Third, California law allows for virtually any “race-neutral” reason to defeat a challenge. For example, a potential juror’s “demeanor,” place of residence, their hairstyle and clothing have all been upheld as valid “neutral” reasons for a peremptory strike, and yet each such reason has a robust history of being correlated to racial stereotypes. Whitewashing the Jury Box, supra, at 16-19).

How California Code of Civil Procedure 231.7 Solves the Problem

Section 231.7 addresses each of Batson/Wheeler’s shortcomings. First, it eliminates the first part of the test. A simple objection is now sufficient to place the burden on the striking party to provide a race-neutral reason for the strike. California Code of Civil Procedure section 231.7(c).

Second, the Court is no longer required to find purposeful discrimination. A peremptory strike is now impermissible where an “objective” observer, who is aware of the effects of unconscious bias, would find that a person’s race or membership in another protected class was “a factor” in their being struck. California Code of Civil Procedure section 231.7 (d).

Finally, and most importantly, section 231.7 states that many of the most commonly used pretextual “race-neutral” reasons are deemed “presumptively invalid” and thus can no longer be used. These reasons include, but are not limited to, a potential juror’s dress, appearance, apparent friendliness (or lack thereof), their “attentiveness,” body language or demeanor. California Code of Civil Procedure section 231.7 (d).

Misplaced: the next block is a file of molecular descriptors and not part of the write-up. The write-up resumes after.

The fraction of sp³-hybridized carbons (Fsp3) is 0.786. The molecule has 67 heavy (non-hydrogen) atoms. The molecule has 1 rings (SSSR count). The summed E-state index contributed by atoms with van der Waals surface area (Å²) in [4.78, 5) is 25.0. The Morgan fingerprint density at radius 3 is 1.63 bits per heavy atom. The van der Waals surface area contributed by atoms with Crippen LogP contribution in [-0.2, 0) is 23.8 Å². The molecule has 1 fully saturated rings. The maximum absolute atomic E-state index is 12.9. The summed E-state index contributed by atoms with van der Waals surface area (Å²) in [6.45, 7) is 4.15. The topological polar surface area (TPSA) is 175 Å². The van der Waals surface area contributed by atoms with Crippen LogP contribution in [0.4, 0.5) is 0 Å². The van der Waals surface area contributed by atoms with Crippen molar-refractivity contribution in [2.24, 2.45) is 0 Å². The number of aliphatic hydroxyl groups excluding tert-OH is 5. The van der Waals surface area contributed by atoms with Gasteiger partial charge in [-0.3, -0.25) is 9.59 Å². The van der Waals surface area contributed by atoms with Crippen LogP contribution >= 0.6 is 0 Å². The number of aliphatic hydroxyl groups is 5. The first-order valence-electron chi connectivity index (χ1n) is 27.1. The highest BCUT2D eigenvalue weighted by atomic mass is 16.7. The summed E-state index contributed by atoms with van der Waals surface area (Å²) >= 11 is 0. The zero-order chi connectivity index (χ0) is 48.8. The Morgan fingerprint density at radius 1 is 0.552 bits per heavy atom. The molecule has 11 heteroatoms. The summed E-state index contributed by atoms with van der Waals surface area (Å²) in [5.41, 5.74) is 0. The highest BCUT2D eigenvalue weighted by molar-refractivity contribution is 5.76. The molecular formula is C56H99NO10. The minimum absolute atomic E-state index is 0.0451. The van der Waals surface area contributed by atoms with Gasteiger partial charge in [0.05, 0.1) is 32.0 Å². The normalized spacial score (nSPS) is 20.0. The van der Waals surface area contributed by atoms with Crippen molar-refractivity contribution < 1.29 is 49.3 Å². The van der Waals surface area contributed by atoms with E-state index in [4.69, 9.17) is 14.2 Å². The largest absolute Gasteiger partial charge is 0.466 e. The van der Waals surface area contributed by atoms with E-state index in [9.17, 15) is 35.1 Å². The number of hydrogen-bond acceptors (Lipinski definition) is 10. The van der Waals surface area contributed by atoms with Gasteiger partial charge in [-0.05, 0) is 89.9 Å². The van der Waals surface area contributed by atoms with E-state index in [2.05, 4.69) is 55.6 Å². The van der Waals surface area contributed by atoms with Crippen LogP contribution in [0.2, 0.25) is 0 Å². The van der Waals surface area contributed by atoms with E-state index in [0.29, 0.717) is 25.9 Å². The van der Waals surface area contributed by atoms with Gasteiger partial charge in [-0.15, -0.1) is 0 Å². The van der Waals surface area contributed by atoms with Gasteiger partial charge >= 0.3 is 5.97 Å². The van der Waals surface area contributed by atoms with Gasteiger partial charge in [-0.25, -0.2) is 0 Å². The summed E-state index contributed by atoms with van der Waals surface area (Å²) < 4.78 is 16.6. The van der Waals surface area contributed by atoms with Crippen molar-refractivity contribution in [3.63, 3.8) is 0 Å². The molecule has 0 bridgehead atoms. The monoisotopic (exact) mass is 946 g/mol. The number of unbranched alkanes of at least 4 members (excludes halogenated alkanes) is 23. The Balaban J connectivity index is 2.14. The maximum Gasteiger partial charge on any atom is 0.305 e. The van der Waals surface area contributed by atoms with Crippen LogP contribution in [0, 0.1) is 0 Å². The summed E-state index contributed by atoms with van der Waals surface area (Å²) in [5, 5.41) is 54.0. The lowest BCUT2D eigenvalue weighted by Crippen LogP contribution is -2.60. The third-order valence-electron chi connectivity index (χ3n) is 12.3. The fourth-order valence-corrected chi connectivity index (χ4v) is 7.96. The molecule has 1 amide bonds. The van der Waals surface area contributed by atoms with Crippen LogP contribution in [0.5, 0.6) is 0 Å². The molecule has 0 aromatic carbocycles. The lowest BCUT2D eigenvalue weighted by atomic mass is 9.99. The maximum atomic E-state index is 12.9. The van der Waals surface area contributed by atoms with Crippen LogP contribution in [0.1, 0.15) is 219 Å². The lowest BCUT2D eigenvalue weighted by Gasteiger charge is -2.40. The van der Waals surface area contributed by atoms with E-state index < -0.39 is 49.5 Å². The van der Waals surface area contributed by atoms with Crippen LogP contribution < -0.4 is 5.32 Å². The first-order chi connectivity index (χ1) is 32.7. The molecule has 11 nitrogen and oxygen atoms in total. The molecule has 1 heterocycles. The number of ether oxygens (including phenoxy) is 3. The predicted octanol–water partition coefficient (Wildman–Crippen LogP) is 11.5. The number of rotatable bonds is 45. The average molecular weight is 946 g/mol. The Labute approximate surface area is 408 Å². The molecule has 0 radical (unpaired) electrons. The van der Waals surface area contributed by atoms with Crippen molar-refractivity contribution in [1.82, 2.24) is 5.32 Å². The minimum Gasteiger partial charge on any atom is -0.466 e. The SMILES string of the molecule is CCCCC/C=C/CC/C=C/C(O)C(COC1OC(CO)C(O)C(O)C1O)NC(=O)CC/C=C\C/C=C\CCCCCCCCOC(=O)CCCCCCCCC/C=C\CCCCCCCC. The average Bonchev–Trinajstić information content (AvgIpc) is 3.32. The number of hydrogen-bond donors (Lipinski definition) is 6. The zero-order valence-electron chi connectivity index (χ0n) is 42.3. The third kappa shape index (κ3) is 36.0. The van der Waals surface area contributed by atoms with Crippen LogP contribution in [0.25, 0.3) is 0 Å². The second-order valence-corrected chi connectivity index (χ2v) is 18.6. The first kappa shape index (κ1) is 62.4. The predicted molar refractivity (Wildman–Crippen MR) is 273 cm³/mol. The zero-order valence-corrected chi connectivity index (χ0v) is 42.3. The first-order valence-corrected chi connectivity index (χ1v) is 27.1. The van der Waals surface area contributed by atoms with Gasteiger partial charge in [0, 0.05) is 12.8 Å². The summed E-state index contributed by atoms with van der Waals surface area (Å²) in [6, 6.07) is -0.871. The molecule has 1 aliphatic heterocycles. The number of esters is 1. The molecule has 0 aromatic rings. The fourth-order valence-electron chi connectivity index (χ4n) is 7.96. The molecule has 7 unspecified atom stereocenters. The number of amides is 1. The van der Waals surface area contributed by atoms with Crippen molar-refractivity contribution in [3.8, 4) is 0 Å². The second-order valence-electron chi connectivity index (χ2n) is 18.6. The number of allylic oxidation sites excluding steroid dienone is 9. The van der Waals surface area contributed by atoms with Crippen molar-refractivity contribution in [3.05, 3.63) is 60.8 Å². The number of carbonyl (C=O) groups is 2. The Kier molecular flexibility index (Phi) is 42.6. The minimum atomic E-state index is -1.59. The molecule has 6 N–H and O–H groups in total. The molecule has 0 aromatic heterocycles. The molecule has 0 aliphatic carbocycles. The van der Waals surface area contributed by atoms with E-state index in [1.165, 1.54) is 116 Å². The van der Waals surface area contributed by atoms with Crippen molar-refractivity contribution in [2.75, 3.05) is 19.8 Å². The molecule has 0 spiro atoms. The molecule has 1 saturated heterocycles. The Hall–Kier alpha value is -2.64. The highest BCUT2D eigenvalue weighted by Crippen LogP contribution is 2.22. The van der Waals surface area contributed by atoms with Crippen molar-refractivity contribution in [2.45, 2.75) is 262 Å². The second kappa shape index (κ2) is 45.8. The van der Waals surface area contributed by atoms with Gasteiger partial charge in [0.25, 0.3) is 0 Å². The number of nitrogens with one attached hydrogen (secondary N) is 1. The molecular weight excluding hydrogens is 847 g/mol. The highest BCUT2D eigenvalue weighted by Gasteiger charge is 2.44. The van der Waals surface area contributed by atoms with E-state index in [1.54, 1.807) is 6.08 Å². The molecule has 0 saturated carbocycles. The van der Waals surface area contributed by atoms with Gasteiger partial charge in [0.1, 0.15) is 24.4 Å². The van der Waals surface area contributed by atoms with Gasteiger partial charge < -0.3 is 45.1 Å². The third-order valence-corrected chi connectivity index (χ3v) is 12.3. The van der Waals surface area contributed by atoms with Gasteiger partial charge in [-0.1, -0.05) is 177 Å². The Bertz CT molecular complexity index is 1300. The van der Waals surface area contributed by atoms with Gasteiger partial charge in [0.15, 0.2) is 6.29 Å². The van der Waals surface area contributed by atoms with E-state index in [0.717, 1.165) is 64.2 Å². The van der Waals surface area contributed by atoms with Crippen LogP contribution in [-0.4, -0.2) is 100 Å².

Currently, striking parties cite a potential juror’s “demeanor” as their “race-neutral” reason in roughly 40% of all Batson/Wheeler Challenges, so the exclusion of this reason alone offers the promise of meaningful change.

How Batson/Wheeler Can Be Used in Your Practice

There are several ways to increase your likelihood of successfully challenging a suspected improper peremptory strike even under the existing law.

First, create a robust record. Noting for the record the racial, ethnic, and gender make-up of the venire and the petit jury is important to support a prima facie case for discrimination. Without a verbal record, the racial make-up of the panel may never get before the Court of Appeals.

Second, be aware of favorable precedents which support Batson/Wheeler challenges. A party’s stated reason for the peremptory strike must be “reasonably specific” and relate to the particular circumstances of the case. Miller-El v. Dretke, 545 U.S. 231, 239 (2005); People v. Reynoso, 31 Cal. 4th 903, 916 (2003).

Courts have upheld challenges where the reasons given were too general Zakour v. UT Medical Group, Inc., 215 S.W.3d 763, 765 (Tenn. 2007); Davis v. Disk Electric Co., 268 S.W. 3d 508 (Tex. 2008)., where the only reason given was counsel’s “gut-feeling” about the person, Alex v. Rayne Concrete Service, 951 So. 2d 138, 148 (La. 2007), or where the person was struck without being questioned in voir dire. Moeller v. Blanc, 276 S.W.3d 656, 663-65 (Tex. App. 2009).

California is one of the few states which has adopted stronger protections against discrimination in jury selection, to the benefit of litigants and the communities who serve them. It is now up to trial lawyers to ensure this new rule is enforced in California trial courts.